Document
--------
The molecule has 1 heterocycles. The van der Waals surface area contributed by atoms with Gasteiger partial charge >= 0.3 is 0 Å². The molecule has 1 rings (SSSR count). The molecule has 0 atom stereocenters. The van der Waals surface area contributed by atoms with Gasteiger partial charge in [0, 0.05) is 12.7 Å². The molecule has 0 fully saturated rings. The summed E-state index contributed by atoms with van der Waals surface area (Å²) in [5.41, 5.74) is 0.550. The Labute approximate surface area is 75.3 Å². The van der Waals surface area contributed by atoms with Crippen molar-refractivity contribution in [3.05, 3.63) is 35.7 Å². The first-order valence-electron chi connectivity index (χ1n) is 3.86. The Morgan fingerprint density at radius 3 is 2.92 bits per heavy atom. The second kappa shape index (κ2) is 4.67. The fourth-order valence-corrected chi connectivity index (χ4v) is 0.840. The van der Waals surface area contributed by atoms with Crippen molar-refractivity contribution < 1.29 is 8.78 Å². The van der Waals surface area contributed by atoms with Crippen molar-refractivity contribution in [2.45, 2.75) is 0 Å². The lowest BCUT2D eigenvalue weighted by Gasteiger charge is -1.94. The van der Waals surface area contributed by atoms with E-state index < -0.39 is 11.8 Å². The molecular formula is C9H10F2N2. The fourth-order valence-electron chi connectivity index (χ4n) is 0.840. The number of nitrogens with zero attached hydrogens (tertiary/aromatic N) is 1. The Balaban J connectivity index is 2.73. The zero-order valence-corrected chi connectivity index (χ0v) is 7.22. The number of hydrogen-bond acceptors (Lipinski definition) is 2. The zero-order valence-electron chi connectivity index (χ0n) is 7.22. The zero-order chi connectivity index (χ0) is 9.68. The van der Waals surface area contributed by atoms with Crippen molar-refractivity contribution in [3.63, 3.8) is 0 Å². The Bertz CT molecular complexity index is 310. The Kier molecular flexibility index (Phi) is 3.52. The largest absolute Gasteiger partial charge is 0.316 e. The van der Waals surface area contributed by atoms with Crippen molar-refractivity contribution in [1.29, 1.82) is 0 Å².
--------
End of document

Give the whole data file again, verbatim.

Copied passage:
The molecule has 1 heterocycles. The van der Waals surface area contributed by atoms with Gasteiger partial charge >= 0.3 is 0 Å². The molecule has 1 rings (SSSR count). The molecule has 0 atom stereocenters. The van der Waals surface area contributed by atoms with Gasteiger partial charge in [0, 0.05) is 12.7 Å². The molecule has 0 fully saturated rings. The summed E-state index contributed by atoms with van der Waals surface area (Å²) in [5.41, 5.74) is 0.550. The Labute approximate surface area is 75.3 Å². The van der Waals surface area contributed by atoms with Crippen molar-refractivity contribution in [3.05, 3.63) is 35.7 Å². The first-order valence-electron chi connectivity index (χ1n) is 3.86. The Morgan fingerprint density at radius 3 is 2.92 bits per heavy atom. The second kappa shape index (κ2) is 4.67. The fourth-order valence-corrected chi connectivity index (χ4v) is 0.840. The van der Waals surface area contributed by atoms with Crippen molar-refractivity contribution < 1.29 is 8.78 Å². The van der Waals surface area contributed by atoms with Crippen molar-refractivity contribution in [2.45, 2.75) is 0 Å². The lowest BCUT2D eigenvalue weighted by Gasteiger charge is -1.94. The van der Waals surface area contributed by atoms with E-state index < -0.39 is 11.8 Å². The molecular formula is C9H10F2N2. The fourth-order valence-electron chi connectivity index (χ4n) is 0.840. The number of nitrogens with zero attached hydrogens (tertiary/aromatic N) is 1. The Balaban J connectivity index is 2.73. The zero-order valence-corrected chi connectivity index (χ0v) is 7.22. The number of hydrogen-bond acceptors (Lipinski definition) is 2. The zero-order valence-electron chi connectivity index (χ0n) is 7.22. The zero-order chi connectivity index (χ0) is 9.68. The van der Waals surface area contributed by atoms with Crippen molar-refractivity contribution in [3.63, 3.8) is 0 Å². The Bertz CT molecular complexity index is 310. The Kier molecular flexibility index (Phi) is 3.52. The largest absolute Gasteiger partial charge is 0.316 e. The van der Waals surface area contributed by atoms with Crippen molar-refractivity contribution in [1.29, 1.82) is 0 Å².